Trapping Season


OFA Officers

Jonathan Coleman

Chris Kimble
Vice President

Bart Russell

Shane Bullard

Rob Huber

OFA is an affiliate of the North American Falconers' Association

OFA is a proud contributor to The Falconry Fund


OFA Is a proud contributor to Quail Forever




Rob Summers


How long have you been an OFA member?

since 1985 


Positions in OFA?

Past President during our first NAFA Field Meet in Woodward,  V.P. prior to that.



Where do you live?

Owasso Oklahoma



Job or School?

Air Traffic Controller/ Tulsa Int. Airport




Wife Gina of 24 years and two daughters Kayli 21 and Taylor 19



What got you interested in falconry?

I was working for a Veterinarian  through High School in Southern California. We did a lot of rehab with wild animals from the Big Bear Mountain region. We treated golden eagles on a regular basis and nobody wanted to handle them. I thought they were impressive creatures and worked with them daily. The head Vet. at our clinic bought me the North American Falconry- book and handed it to me saying "you are our new Falconer". That was all it took.



Who was your sponsor? (or mentors and influences?)

John Chubb was a california falconer who showed me the basics.



What birds do you currently fly?

I have a three year old Gyr/Peregrine hybrid (bogie)



What birds have you flown in the past?

Wow that is a long time to recall: To the best of my recollection I have flown. Kestrels , Redtails, Red Shoulder, coopers hawks, Harris Hawk, Gyr Falcons, Peregrine Falcons, Prairie Falcon, Merlin, Peregrine/Prairie, Gyr/Prairie, Gyr/Saker, 3/4 Prairie 1/4 Gyr, 3/4 Peregrine 1/4 Gyrs, and many Gyr/Peregrine tiercels.



What was your favorite bird and why?

The Gyr/Peregrine tiercels are my favorite.



What birds do you plan to fly or would like to fly?

I hope to fly a Jerkin again when I have more time and can travel to cooler climates for training. Some of the designer birds like Gyr/Merlins or Peregrine/Merlins seem really interesting for small quarry. I see Falconry changing rapidly. The future of local hawking seems to be moving toward smaller birds hunting smaller quarry.



Favorite Quarry?

I really enjoy time in the grasslands hunting Grouse.



Do you have other animals?

 I have two French Brittney Spaniels I use in Falconry



Favorite falconry story?

 I think back when I first started training birds. I had a male Kestrel training him in suburban L.A.  I went to the High School football field and served him sparrows. When he missed he would start climbing and waiting on at 100-200 ft. Not knowing how desirable this behavior was I would start swinging the lure to bring him down. I would love to go back and see what would have been!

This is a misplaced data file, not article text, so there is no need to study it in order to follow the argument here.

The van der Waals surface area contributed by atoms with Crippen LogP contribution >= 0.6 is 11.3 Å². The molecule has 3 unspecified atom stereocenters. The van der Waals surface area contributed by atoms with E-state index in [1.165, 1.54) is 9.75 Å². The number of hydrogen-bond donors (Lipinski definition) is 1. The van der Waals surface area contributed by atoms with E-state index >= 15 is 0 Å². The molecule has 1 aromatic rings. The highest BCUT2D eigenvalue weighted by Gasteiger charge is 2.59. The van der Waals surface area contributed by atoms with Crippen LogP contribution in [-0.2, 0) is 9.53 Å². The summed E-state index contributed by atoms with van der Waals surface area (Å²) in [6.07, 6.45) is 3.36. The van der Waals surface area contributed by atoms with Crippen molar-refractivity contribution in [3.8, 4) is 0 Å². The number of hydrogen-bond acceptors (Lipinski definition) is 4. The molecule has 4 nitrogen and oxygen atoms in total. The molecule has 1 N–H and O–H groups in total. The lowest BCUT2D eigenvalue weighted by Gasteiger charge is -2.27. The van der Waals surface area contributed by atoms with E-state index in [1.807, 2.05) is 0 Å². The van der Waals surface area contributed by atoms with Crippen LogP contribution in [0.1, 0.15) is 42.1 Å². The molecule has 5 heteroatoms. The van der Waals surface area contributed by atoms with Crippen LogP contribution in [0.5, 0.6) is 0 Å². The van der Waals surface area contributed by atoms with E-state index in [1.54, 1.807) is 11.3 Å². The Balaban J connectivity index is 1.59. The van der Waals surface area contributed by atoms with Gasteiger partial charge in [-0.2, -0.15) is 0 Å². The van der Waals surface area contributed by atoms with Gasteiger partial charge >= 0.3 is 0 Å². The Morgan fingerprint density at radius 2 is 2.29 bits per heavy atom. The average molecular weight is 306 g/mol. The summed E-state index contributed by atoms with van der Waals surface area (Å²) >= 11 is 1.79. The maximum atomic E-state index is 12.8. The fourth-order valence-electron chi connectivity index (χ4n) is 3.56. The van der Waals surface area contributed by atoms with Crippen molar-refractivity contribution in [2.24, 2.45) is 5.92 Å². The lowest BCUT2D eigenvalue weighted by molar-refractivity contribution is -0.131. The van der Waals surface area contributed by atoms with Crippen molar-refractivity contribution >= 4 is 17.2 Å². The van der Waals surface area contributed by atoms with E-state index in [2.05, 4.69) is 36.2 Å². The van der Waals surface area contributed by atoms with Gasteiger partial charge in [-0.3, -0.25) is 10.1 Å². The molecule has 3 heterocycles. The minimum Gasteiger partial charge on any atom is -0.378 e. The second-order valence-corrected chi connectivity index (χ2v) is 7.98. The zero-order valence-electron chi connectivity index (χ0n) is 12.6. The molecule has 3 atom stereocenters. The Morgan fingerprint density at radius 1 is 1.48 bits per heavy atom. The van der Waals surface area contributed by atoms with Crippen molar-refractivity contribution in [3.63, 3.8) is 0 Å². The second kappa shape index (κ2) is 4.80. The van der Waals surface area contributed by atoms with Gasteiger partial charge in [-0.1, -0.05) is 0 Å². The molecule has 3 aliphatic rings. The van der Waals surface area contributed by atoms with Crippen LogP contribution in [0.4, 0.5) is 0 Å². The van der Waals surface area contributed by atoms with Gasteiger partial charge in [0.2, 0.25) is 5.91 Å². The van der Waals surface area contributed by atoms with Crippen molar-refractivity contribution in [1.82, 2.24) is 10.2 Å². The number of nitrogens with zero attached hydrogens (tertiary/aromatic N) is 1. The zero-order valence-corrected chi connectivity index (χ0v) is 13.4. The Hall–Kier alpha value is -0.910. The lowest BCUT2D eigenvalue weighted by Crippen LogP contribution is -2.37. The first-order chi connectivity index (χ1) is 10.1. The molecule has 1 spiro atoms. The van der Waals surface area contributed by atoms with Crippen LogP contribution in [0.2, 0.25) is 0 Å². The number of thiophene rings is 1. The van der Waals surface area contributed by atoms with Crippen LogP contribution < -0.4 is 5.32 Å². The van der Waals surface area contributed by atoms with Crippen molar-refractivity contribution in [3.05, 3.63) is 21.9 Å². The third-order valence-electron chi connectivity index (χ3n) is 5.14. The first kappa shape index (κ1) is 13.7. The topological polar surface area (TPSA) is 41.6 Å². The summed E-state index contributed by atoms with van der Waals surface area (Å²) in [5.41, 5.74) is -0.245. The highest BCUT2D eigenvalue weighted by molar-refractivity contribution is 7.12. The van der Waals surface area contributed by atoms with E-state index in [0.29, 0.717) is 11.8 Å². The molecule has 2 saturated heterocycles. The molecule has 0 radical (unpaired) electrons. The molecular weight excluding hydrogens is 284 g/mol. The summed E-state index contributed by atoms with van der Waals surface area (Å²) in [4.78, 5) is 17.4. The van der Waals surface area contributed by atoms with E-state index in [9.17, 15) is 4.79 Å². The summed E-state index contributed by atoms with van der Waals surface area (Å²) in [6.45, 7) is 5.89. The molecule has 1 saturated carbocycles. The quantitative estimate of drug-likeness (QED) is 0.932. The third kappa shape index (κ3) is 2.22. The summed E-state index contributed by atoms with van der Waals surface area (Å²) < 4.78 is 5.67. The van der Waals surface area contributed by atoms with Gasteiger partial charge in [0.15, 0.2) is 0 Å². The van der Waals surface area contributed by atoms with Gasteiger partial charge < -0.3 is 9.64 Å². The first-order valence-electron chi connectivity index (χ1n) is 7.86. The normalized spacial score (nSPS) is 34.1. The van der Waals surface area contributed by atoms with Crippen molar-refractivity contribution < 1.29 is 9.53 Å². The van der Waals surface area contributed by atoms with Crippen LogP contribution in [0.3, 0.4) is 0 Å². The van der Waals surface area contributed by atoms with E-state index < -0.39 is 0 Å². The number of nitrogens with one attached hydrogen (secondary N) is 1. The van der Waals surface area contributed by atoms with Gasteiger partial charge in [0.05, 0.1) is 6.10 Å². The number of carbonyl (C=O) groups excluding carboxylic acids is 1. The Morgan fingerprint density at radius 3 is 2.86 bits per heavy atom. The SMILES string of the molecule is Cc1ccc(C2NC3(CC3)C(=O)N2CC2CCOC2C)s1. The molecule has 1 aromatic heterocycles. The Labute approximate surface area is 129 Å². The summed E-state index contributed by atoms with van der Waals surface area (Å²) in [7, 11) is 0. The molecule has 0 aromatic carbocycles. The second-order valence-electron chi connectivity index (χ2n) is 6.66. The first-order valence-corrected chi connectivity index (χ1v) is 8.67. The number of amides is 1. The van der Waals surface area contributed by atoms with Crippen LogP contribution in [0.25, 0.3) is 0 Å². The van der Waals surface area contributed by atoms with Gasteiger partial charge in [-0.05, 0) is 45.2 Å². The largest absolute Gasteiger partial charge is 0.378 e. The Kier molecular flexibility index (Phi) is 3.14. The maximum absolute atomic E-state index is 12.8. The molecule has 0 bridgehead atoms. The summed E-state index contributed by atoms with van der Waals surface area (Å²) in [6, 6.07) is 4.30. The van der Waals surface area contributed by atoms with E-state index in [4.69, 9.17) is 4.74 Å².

Funniest falconry story?

I was out in western Oklahoma on a OFA get together flying my Peregrine/Prairie on ducks. She was a hard imprint and known to run spectators out of the field. She took a high pitch (for her) of 300 ft. Suddenly I heard a yipping sound and in the middle of nowhere came a toy poodle down the road upset we were in his domain. I looked up to see my falcon in a stoop heading toward the poodle. The first impact was head on! The poodle was 2 feet in the air doing a backflip before I could get the lure out. I could only watch as my falcon rolled the poor pouch half a dozen times as it tried to retreat from where it came. Each time he was pummeled a big dust cloud was visible on the dirt road followed by a yip. My bird returned to catch a gadwall in a lights out hit over the same road. I checked on the poodle after the flight and he was OK, a little ruffled but nothing serious. 



Favorite quote?

I watched a Falconry video years ago of a guy flying a Prairie on something, I don't remember what. He cast the bird off and it never climbed over head high. There was lots of hooting and hollering as the bird coasted around then landed beside the lure. This was the point the Falconer says " I'll take that any-day!" So that has always been the default quote when everything goes wrong and I am standing there with the bird on on my fist at the end of the flight.  I'll take that any-day!



What is the best tip that you would give someone new to the sport?

Make sure you have a competent sponsor, read as much information on Falconry you can find. Remember you chose your bird not the other way around, A bird is completely dependent on you to provide food and shelter. If you don't have the facilities and time to have a bird wait until you are prepared. Falconers are the top tear of sportsmen our sport requires unbelievable commitment and can be incredibly rewarding, appreciate the opportunity to practice this sport and realize many in the world cannot. Enjoy every minute in this fulfilling sport.



Who have you sponsored?

John Peaden most recently. Several others over the years.



What goals do you have for your falconry experience?

To spend more time when I semi-retire enjoying the sport. To travel and see other falconer flying a wide variety of birds on an even wider variety of quarry..



Contact Info you want public?  

Rob Summers (918) 409-3053     E-Mail:     This e-mail address is being protected from spambots. You need JavaScript enabled to view it



Social Networks?



Featured Member

January, 2018

Bob Clark

View past featured members
click here

Featured Raptor

January, 2018


View past featured raptors
click here